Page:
Katie Ledecky, Janet Evans

Janet Evans sees parallels with Katie Ledecky

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Janet Evans remembers the disappointment in Katie Ledecky‘s eyes.

It’s not a look that has been seen recently. Ledecky, a 17-year-old from Bethesda, Md., has been the most impressive swimmer in the world over the last year, breaking and rebreaking freestyle world records from 400m to 1500m.

Her latest breakthrough came in the 400m at the U.S. Swimming Championships in Irvine, Calif., last week. Ledecky snatched Italian Federica Pellegrini‘s world record set at the peak of the high-tech suit era in 2009.

The rising all-girls, prekindergarten-through-12th-grade Catholic school senior became the first woman to simultaneously hold the 400m, 800m and 1500m freestyle world records since the great Evans toted them all as recently as 2006.

Evans, 42, jokes that she’s old enough to be Ledecky’s mother. But they actually swam in the same meet in 2012, when Evans entered the U.S. Olympic Trials for the first time since 1996.

Ledecky won the 800m free at trials (and the Olympics), but Evans chose to reflect on the 400m, where Ledecky came in third place in Omaha. Only the top can make the Olympic team in each individual event, and the 400m came before the 800m at trials.

“I remember seeing how disappointed she was when she didn’t make the team [in the 400m],” Evans said. “I remember thinking, oh, yeah, she wants this. She’s pretty hungry. Then I remember watching her 800, where she just took it out and took no prisoners.”

Evans sees a bit of herself in Ledecky, whom she met for the first time at the Golden Goggle Awards in November, when Ledecky won Female Athlete of the Year.

Evans broke her first world record at 15 and won the first of her four Olympic gold medals at 17. Ledecky won her first Olympic gold medal at 15 and broke her first world record at 16.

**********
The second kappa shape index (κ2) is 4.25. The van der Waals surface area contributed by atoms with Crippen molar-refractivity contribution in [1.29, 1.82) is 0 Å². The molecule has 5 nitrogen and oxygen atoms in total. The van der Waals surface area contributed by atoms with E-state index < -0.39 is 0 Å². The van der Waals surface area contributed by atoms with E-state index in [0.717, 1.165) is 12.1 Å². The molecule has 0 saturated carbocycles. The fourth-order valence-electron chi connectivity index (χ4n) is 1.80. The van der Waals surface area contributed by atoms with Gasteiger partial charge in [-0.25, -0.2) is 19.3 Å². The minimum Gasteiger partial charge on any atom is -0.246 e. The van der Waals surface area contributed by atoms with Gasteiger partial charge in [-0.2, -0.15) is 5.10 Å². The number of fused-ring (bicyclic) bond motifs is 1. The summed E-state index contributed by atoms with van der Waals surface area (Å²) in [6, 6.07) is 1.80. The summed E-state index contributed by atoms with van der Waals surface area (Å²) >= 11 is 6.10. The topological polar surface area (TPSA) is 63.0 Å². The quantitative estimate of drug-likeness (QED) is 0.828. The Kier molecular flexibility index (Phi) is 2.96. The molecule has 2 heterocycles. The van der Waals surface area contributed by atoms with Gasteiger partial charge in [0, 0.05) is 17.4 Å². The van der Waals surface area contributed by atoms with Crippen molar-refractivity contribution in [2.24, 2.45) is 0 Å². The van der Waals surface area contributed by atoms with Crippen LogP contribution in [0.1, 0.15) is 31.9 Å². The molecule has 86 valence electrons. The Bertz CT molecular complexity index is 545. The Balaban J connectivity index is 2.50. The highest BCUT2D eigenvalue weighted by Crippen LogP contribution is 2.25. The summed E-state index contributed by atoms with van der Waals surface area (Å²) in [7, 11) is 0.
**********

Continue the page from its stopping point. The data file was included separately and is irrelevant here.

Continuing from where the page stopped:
“She swims her races a lot like I used to,” Evans said. “I remember that feeling when there’s no one around you [in a race]. You’re just like, what do I do now? You keep swimming.”

Evans learned of Ledecky’s 400m free world record last week when she stopped in Frankfurt, Germany, on the way home from a European vacation.

“My phone blew up,” Evans said.

“The 400 was my favorite race, and it was my favorite record,” said Evans, who held the 400m free world record from 1987 to 2006. “It was against the East Germans in Seoul [1988 Olympics]. It was my favorite race ever. When my world records were broken, I think the 400 hurt me the most because it was like my favorite race. I always wanted an American to get that record back.”

Evans believes Ledecky will continue to swim faster, particularly in the 200m free, but wondered about the pressure that comes with being so good, so young.

“I needed people to tell me that it was OK not to win,” Evans said. “I needed people to tell me that it was OK not to break a world record and it was OK to get second at the 1992 Olympics and get touched out by 19 one-hundredths of a second. As much support as I had from my parents and my coaches, I never had anyone tell me as a young woman that it was OK not to win. And that made swimming not fun for me. And that’s, in hindsight, what I look back on and say, I wish someone had told me that one day I’ll love my silver medal.”

Evans recalled breaking her first world record in 1987 and then getting crushed by Australian Julie McDonald by 10 seconds in the 800m free at the Pan Pacific Championships two weeks later.

“That’s something, too, that I needed warning about,” Evans said. “Once you get there [to the top], there’s less of that I’m going to shock the world and win a gold in London and more of oh, that girl down there in the corner of the world in Australia knows who I am.

“And she’s out to get me.”

Amy Van Dyken-Rouen leaving hospital

Mo Farah on Oregon Project allegations: ‘I’m sick of it’

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EUGENE, Ore. (AP) — As he prepares for what could be his final track race on U.S. soil, Mo Farah remains dogged by doping allegations surrounding his team.